UPDATED: Landowner Sells Land Used for #NoDAPL Protests to Pipeline Company: “I Just Wanted Out”


TOM STROMME/Tribune Aerial photograph taken Saturday, August 20, 2016 over protest camp on the Standing Rock Indian Reservation in North Dakota. Camp shown is called the Seven Councils Camp or the Overflow Camp. There is another much smaller camp that has been occupied since April and called the Camp of Sacred Stones. The people who are in the camps are protesting construction of the Dakota Access Pipeline. A spokesperson for the protesters, community organizer Joye Braun, said there are more than 2000 people living in the two camps.

The #NoDAPL protesters working to block the Dakota Access Pipeline haven’t camped on the land of the historic Cannonball Ranch (see this link for backstory on this property), but at least some of the protest activities have taken place there.

Apparently land owner David Meyer is fed up with it.

“It’s a beautiful ranch, but I just wanted out,” he told the folks at KXNews.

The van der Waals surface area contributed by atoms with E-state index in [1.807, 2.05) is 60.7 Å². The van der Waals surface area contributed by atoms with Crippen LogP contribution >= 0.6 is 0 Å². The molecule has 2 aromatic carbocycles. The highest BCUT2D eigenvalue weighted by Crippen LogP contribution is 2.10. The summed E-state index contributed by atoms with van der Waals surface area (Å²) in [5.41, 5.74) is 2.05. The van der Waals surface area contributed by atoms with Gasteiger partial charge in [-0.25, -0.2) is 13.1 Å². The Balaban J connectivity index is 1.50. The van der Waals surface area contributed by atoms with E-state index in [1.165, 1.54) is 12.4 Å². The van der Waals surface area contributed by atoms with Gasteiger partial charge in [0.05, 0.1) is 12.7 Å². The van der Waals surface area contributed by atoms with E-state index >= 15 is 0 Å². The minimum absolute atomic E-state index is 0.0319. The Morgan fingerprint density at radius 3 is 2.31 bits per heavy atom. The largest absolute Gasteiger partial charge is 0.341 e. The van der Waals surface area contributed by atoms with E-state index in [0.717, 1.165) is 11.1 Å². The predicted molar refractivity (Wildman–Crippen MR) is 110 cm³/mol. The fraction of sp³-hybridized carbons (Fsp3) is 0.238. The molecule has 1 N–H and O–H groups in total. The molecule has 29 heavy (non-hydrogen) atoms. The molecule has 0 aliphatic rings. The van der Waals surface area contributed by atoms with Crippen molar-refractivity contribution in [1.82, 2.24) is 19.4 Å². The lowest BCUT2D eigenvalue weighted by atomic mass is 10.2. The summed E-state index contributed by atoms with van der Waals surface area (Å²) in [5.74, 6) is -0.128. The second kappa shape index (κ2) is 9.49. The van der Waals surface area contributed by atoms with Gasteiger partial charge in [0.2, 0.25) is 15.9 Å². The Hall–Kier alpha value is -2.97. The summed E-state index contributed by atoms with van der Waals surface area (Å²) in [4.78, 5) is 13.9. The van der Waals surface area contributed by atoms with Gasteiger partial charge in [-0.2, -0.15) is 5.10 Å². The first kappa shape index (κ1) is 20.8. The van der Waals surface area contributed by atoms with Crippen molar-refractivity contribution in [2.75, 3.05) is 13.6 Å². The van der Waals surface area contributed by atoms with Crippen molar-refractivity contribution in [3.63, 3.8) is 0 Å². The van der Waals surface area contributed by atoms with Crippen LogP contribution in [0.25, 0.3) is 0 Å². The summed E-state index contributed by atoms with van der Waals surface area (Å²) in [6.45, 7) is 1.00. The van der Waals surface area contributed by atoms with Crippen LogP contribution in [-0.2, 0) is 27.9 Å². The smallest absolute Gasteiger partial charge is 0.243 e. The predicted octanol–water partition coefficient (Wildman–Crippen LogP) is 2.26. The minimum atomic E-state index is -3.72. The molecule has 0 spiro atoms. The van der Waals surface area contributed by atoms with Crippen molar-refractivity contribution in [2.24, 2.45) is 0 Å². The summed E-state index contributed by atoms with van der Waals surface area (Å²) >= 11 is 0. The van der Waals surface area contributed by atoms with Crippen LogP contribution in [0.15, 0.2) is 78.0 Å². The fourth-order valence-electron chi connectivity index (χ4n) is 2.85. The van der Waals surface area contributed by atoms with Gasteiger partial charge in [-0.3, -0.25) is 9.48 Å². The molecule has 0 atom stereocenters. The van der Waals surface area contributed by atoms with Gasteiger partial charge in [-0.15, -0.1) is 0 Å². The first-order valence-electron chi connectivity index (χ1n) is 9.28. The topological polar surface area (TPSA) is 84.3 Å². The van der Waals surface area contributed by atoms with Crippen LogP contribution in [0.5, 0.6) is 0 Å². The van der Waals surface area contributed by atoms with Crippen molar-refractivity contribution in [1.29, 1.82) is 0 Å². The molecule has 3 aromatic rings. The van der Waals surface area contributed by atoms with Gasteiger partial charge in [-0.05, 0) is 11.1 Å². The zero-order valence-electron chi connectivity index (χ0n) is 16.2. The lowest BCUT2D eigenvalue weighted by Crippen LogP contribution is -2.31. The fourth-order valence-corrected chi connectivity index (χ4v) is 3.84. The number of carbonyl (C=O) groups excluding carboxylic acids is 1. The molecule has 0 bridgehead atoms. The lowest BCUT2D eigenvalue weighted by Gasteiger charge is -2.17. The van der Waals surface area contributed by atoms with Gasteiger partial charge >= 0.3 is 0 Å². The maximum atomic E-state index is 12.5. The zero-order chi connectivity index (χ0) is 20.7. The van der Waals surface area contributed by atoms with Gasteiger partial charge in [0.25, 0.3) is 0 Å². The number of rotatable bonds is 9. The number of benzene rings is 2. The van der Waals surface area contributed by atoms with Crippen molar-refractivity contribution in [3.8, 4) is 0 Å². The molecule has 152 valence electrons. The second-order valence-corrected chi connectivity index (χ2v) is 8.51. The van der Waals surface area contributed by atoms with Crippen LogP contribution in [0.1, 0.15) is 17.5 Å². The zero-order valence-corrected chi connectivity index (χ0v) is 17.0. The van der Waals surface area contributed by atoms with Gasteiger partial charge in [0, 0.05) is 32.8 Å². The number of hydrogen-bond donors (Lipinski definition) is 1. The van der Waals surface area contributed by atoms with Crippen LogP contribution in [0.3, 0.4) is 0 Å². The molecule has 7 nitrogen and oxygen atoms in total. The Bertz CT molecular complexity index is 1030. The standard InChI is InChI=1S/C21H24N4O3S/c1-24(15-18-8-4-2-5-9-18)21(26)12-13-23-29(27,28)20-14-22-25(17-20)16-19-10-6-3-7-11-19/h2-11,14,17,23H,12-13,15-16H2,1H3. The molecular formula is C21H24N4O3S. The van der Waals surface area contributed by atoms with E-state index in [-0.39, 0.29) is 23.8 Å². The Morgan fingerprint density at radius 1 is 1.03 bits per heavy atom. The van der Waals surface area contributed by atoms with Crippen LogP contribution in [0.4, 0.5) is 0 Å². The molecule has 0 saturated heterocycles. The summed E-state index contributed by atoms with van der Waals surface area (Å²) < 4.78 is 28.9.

Meyer is a local, private citizen. I can’t imagine how difficult his situation has been with these on-going protests. Last month the Bismarck Tribune reported “damage to an ATV, stolen tools and windows busted out of equipment” at a quonset on Meyer’s land, though the paper said there is no “hard evidence” linking the damage to protesters.

Hard to imagine that’s a coincidence, though.

Energy Transfer Partners, the group trying to build the pipeline, is presumably less vulnerable to backlash from the sometimes violent protesters dozens of whom have been arrested and charged with crimes related to trespass and vandalism.

I emailed ETP spokeswoman Vicki Granado this morning. “I can confirm that we purchased land, however nothing beyond that,” she told me.

This is a truly sad commentary on the behavior and antics of the #NoDAPL protesters.

UPDATE: From the comments:

DAPL doesn’t want land… I have a feeling this a very temporary sale, with the original owner having buy-back rights after it dies down. This will also give DAPL a little more leverage to keep people off the land.

That seems plausible.

UPDATE: The above scenario seems all the more plausible now that I’ve gotten a look at the deed. Apparently the land was sold for $100.

Previously the ranch had been listed on a realty website for $5 million.

I redacted the address of the Meyers.

UPDATE: Apparently when a deed says property was sold for the consideration of $100 it doesn’t actually mean it was sold for $100. They can just put that figure in there to hide the actual purchase price.

So the land was sold for some undisclosed price that was almost certainly higher than $100 given the clear value of the land.